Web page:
We dodged a major public safety bullet – Bruce Danielson

I took some photos on Monday evening under the 11th Street viaduct. What I saw shocked me and should cause everyone in Sioux Falls to consider the consequences of our mayor’s rail relocation project. What if this rail car was a hazardous chemical, crude oil, ethanol instead of grain? What would have happened to the core of Sioux Falls? Downtown could have been eliminated. Potentially thousands of people would have had to be evacuated if they had not been killed.

The photo was taken by me during the early clean-up process. It shows one of the rail cars close to causing the viaduct to collapse. The four cars are on their sides with grain spilling out and the workers are sucking the grain up.

Had the train car been 1 foot from where it landed on its side, the viaduct would have been on the ground. The bridge support you see in the photo would have been knocked out causing the bridge to fall or to be damaged so much the viaduct would have to be closed.

The lies of the Huether administration are resting on shaky pilings. The next seemingly insignificant derailment could have caused the mass evacuation of large areas of Sioux Falls. Depending on the chemical spilled the radius can be anywhere from 3/4 of a mile to several miles.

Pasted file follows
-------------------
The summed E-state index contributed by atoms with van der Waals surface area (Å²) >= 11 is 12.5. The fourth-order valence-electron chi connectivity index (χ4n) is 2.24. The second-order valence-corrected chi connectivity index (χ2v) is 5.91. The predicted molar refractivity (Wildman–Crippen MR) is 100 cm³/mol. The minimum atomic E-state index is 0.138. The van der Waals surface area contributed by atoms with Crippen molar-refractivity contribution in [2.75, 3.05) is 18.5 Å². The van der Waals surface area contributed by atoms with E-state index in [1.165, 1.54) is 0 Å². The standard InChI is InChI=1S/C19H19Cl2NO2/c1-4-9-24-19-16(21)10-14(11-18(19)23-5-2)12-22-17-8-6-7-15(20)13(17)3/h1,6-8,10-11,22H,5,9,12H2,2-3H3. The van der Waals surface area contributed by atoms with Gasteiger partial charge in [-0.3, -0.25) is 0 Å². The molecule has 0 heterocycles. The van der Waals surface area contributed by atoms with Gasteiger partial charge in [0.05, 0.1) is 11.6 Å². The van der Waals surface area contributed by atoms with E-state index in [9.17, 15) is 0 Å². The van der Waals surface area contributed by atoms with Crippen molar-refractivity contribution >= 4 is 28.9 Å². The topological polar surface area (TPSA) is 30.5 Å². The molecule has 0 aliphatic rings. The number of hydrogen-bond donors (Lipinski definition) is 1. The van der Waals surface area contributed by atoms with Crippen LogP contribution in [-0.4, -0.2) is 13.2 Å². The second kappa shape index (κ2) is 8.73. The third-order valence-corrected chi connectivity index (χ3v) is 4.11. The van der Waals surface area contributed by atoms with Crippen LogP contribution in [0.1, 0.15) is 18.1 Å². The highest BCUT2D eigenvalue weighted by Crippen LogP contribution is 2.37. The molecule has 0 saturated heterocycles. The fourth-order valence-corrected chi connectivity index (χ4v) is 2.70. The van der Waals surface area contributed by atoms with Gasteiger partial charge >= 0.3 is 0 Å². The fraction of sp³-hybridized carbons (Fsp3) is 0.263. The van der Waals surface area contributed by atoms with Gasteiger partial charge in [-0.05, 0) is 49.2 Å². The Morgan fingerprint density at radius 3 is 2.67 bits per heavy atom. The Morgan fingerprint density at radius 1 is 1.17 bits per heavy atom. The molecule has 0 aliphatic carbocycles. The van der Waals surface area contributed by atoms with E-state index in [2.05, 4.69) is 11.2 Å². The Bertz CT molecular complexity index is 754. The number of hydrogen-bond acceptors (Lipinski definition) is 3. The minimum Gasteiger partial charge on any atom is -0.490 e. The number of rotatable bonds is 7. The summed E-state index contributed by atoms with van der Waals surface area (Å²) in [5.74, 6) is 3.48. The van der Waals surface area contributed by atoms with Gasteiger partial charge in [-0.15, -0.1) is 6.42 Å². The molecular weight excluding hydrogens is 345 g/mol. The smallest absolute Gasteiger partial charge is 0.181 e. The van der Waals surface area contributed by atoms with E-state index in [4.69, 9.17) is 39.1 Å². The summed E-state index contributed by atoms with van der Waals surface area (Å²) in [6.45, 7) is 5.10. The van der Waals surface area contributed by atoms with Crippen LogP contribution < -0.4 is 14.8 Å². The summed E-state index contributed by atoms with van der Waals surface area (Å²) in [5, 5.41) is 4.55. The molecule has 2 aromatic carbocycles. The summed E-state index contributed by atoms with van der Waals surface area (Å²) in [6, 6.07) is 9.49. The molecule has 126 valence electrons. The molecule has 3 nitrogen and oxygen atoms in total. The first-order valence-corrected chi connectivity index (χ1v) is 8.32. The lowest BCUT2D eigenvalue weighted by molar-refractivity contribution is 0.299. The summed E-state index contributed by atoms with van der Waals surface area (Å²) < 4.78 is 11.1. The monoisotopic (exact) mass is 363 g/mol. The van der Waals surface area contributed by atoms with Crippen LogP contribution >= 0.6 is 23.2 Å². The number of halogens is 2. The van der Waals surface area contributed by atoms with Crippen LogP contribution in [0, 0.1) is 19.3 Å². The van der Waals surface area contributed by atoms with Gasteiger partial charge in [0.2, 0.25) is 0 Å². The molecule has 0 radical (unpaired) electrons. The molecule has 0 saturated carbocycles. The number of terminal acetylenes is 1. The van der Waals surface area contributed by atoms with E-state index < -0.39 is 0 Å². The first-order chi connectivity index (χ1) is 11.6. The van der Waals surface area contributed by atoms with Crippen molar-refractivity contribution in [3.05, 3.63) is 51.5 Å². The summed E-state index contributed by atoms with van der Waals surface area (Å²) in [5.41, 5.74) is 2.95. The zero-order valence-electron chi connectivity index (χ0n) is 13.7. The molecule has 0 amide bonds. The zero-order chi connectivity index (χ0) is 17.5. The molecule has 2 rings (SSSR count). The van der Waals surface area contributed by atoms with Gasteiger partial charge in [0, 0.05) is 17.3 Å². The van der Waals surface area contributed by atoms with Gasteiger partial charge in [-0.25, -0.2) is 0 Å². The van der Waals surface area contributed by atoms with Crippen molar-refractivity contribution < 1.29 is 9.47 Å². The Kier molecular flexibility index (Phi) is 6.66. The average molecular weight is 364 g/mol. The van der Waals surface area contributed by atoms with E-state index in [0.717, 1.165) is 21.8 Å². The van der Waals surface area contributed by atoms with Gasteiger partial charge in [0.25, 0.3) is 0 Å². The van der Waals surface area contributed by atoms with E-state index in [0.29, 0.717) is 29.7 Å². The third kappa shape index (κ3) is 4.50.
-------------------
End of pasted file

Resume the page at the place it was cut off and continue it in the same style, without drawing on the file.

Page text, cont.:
I have asked in several city meetings, what is the town’s disaster recovery plan for any major events and I get only blank stares or claims of computer simulations. We don’t even have mutual aid ambulance agreements in place yet. This event proves how disgustingly bad the Huether administration has been in protecting our safety and the aftermath of real disasters. Remember the sewer pipe collapse and raw sewage being dumped down residential streets and into the river? It appears their only answer has been and will always be if Mike can’t put a fun face on it, it didn’t happen so don’t worry about it.

When that next derailment happens, where will miracle Mike be when this happens (because you know it will)? He will blame it on everyone else and claim it was the fault of the mayor who happens to be in office at the time.

DaCola’s NOTE: I’ve been a bit surprised over the last few days about how apathetic people and the media have been about this derailment. Most just shrug their shoulders and say, “Well a disaster didn’t happen, so what’s the big deal?” The ‘Big Deal’ is what if? What if it was a combination of all the bad elements? A chemical spill, a fire and a viaduct collapse all at once? What would our emergency efforts be then? These are the questions our city council and media need to be asking. Would we be prepared to clean up such a mess, would we have enough first responders and ambulances? Or would we have to depend on Lyft?